To put things into perspective, sexual acts between men stopped being a criminal offence only 18 years ago! (Interestingly, the possibility of sexual acts between two women had not even been thought of by the authors of this law! More bigotry). It took David Norris 5 years of legal battles in the Irish High Court, then in the Irish Supreme Court, and finally in the European Court of Human Rights, before Ireland was shamed and forced to repeal an antiquated law dating back to the old British rule, and pass its own legislation. That in itself took another 5 years, just for the government of the time to think of an appropriate wording that simply would state: if you are an adult and gay, and engage in consensual sexual acts with someone of the same sex as you, in the privacy of your own home, you are not a criminal.

The road travelled is slow, but it’s is travelled.

And to think that the same David Norris could be running for the Irish Presidency next year. That would be something!

Now, let’s shift time and space. And come to once upon last summer, in Dublin, with yours truly attending the World Down Syndrome Congress.

So I walked in the Helix building in DCU on the first morning. Being a little early before the start of the first plenary session, I took a wander around the various stands outside the auditorium: they were about books, various educational aids, research, celebration of athletes, various DS organisations, paintings and other art forms by people with DS, life testimonies, including the marriage of a young woman with DS and a man without DS… did I see right? Marriage? To my own surprise, I am ashamed to say I did a double take. Me, the liberal, the person who gets so wound up so quickly about what I perceive as basic human rights – a certain group of people who know me well have a saying: “here she goes again!” and they almost do it on purpose to push my button, so sure are they of my reaction! – indeed, I was taken aback.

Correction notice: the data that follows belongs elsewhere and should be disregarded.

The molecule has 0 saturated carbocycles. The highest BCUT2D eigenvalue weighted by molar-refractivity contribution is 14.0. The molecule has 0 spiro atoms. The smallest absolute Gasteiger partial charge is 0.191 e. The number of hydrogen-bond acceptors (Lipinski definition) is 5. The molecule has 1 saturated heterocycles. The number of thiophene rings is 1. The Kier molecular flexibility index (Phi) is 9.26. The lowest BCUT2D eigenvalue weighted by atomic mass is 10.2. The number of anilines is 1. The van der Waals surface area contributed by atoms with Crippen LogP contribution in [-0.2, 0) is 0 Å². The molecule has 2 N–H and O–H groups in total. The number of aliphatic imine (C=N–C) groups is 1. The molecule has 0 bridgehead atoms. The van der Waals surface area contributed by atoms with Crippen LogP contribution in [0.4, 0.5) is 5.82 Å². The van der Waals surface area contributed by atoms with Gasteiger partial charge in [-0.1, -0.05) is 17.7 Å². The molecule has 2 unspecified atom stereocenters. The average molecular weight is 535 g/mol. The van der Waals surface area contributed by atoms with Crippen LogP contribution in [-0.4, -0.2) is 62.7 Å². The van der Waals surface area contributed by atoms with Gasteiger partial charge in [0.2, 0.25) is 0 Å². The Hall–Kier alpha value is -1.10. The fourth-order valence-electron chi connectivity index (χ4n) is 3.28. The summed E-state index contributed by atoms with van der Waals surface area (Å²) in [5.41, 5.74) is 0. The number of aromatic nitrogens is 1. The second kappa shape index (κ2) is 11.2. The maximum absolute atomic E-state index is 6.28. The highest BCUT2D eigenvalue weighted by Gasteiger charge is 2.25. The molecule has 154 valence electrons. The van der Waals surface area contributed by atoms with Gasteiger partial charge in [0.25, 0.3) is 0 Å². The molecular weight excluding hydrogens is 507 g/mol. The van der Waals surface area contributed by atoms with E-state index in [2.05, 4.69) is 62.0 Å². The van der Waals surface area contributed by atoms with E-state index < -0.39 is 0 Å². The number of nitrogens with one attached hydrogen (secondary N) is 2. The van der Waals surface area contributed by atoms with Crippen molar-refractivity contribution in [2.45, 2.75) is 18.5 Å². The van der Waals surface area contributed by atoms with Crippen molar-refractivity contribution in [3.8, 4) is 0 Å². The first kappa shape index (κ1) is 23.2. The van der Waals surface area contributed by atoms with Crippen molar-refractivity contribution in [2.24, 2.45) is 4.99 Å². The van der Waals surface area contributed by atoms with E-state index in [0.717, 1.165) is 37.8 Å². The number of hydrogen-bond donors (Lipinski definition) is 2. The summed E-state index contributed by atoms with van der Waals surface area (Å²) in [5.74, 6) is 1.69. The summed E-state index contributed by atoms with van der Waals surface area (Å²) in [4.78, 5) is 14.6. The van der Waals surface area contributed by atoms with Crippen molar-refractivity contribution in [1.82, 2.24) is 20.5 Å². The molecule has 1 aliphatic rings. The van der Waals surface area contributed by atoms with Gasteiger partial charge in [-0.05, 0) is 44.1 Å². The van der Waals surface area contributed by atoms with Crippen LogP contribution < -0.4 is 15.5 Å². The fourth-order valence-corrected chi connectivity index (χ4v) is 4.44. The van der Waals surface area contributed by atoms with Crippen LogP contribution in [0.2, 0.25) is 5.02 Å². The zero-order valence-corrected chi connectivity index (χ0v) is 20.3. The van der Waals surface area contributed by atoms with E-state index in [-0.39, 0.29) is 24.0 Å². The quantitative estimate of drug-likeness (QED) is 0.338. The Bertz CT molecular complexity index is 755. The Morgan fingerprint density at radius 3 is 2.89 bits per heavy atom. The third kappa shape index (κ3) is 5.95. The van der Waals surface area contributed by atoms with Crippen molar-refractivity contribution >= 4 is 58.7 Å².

I did not have much time to think about what was happening, as the bell rung for the first plenary session, so I went in to take my seat. And there, what did I hear, but the second speaker, David Hingsburger, addressing the congress on the topic of Self Concept, and telling the story of two people he had worked with, one of whom had DS, who had been shun by their community for being in love and for wanting to get married.

And all through the three days of the congress, the word “marriage” kept coming back. It took me a few days for me to understand my reaction that first morning. I had simply never thought of relationships outside of the family, and by this I mean romantic relationships, as a probability, even as a possibility, for someone with DS. For some reason, what I would consider as the normal way of life, did not apply in this case. What I would wish for anybody else did not cross my mind in the case of someone with DS. Shame on me!